(44a) Kraft Lignin Color Reduction for Potential UV Absorbent Applications in Transparent and UV Protection Films

Authors: 
Parit, M. - Presenter, Auburn University
Jiang, Z., AC-PABE
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The dark brown color of kraft lignin (KL) restricts its potential utilization as
structural material or functional nanofiller in engineering plastics and
composites. Lignin in its native state in wood is nearly colorless. However, it
is transformed into the dark brown colored material during kraft
pulping process. Several efforts are discussed in literature related to lignin
color reduction; however, most of them degrade the lignin aromatic structure
reducing its UV absorption properties. The goal of this research is to improve
the scope of kraft lignin as an UV absorbent
nanomaterial in transparent and UV protecting polymer composite films. This
will be carried out through its modification for reducing color chromophores
without significantly degrading the lignin aromatic structure. The current
study will investigate the effect of peroxide and chlorite
bleaching of kraft lignin with and without blocking
of phenolic hydroxyl groups on its optical properties. Phenolic hydroxyl groups
can be blocked using acetylation or carboxymethylation of KL, where latter
eliminates the use of organic solvent during bleaching step due to the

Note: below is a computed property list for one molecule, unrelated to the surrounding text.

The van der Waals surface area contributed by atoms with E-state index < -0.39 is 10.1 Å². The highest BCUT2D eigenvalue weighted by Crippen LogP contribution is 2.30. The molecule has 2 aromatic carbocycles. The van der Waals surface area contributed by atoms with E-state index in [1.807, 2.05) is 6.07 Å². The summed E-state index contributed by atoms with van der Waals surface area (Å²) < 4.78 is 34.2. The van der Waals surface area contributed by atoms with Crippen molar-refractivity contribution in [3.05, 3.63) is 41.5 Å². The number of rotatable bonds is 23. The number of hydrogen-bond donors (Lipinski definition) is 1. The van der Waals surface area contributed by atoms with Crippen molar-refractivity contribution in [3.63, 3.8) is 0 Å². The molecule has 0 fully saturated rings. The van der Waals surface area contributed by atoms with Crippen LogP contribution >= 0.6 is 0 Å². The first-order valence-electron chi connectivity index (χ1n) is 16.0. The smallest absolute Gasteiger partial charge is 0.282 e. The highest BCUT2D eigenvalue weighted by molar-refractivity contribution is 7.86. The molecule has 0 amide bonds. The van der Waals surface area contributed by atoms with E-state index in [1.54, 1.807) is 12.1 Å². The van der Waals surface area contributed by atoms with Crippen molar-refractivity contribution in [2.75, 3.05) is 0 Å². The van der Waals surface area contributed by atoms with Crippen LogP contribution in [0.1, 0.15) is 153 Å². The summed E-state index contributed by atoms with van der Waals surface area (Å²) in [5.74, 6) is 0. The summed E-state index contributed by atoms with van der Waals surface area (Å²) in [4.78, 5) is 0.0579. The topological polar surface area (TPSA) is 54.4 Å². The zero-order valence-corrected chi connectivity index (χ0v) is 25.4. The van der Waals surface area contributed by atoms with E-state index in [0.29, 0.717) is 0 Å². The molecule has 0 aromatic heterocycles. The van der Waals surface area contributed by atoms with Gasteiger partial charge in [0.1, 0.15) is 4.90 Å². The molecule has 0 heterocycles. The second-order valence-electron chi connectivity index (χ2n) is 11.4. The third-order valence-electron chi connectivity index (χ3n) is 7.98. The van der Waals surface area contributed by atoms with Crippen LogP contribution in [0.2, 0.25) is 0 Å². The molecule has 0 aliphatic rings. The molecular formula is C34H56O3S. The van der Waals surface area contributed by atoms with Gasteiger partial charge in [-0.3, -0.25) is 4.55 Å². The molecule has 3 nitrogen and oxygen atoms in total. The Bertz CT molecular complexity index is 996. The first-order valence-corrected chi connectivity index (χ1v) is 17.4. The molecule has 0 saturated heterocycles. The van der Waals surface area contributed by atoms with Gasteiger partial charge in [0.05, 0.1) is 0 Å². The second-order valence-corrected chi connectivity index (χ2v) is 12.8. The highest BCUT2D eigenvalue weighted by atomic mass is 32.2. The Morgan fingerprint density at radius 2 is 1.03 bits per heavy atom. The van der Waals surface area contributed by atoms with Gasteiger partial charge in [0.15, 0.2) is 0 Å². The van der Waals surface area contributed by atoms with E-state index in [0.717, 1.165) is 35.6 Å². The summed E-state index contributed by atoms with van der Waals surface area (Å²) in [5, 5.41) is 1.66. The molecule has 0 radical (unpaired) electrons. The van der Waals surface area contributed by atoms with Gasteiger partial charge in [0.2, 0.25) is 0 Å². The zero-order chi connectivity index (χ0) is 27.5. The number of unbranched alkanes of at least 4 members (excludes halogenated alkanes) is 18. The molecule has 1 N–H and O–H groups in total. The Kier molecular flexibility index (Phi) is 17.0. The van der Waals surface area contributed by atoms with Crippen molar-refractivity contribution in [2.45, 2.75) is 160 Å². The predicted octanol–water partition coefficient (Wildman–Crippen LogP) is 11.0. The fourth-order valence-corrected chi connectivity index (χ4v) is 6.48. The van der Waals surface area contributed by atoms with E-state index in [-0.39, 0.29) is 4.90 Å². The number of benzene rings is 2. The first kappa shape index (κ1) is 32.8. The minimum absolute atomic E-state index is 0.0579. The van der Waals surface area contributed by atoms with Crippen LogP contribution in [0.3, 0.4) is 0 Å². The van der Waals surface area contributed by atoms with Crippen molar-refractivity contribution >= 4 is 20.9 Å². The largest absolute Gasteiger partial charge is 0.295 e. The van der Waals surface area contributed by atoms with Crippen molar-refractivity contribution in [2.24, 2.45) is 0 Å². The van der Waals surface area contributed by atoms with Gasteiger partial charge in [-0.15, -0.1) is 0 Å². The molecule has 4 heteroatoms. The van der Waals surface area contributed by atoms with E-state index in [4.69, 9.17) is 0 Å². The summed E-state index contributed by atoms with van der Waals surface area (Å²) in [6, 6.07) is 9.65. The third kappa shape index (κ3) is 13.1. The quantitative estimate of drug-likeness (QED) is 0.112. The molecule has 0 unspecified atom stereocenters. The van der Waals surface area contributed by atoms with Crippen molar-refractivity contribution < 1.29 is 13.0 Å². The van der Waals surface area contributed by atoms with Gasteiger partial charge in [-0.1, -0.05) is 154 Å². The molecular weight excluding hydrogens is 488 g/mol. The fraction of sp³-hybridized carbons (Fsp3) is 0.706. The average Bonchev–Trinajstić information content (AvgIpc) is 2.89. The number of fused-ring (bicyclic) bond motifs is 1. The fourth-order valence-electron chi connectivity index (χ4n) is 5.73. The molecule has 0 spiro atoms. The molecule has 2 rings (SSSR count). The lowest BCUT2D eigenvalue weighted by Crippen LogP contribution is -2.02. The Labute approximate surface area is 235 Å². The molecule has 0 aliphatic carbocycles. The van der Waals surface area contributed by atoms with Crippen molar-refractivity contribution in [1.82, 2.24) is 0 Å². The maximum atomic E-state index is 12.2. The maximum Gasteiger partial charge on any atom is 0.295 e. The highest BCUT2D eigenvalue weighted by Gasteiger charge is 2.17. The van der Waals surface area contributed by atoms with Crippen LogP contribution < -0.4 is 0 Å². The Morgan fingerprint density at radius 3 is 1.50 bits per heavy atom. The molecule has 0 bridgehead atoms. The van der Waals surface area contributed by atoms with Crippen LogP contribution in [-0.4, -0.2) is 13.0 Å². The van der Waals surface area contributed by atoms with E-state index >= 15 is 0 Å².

solubility carboxymethylated KL in aquoues medium.The preliminary results of the acetylated kraft lignin (Ac-KL) and peroxide bleached kraft lignin (PB-KL) showed substantial increase in their
visible light transmission without significantly affecting UV blocking
properties (Figure.1). 0.1 wt.% solution of Ac-KL and PB-KL in dioxane/water
(0.5/0.5 v/v) showed ~160% and ~130% increase in their visible light (550 nm)
transmission compared to unmodified kraft lignin.
Moreover, the UV absorptivity of the Ac-KL and PB-KL did not change
significantly as seen from their UV-Vis spectra and extinction coefficient (Ɛ) measured
at 255 nm. Acetylation of KL replaced its phenolic hydroxyl groups with the
acetyl groups which reduced the lignin color by preventing the formation of
quinone and quinone methide chromophores. Whereas, color reduction in peroxide
bleaching of KL is attributed to the oxidation of existing chromophores to
colorless bodies. In order to obtain maximum color reduction, two-stage
modification will be employed wherein acetylated/carboxymethylated lignin will
be oxidized using peroxide bleaching. Similarly, these
modified lignin will also be treated using chlorite
bleaching. These approaches can synergistically reduce the lignin color by
reducing the chromophore forming side reactions of unmodified lignin during
bleaching and through the oxidation of the existing chromophores to colorless
bodies. Finally, transparent, UV protection films will be processed through the
casting of two-stage modified KL and polyvinyl alcohol aqueous mixtures. The
resultant films will be characterized for their optical, thermal and mechanical
properties.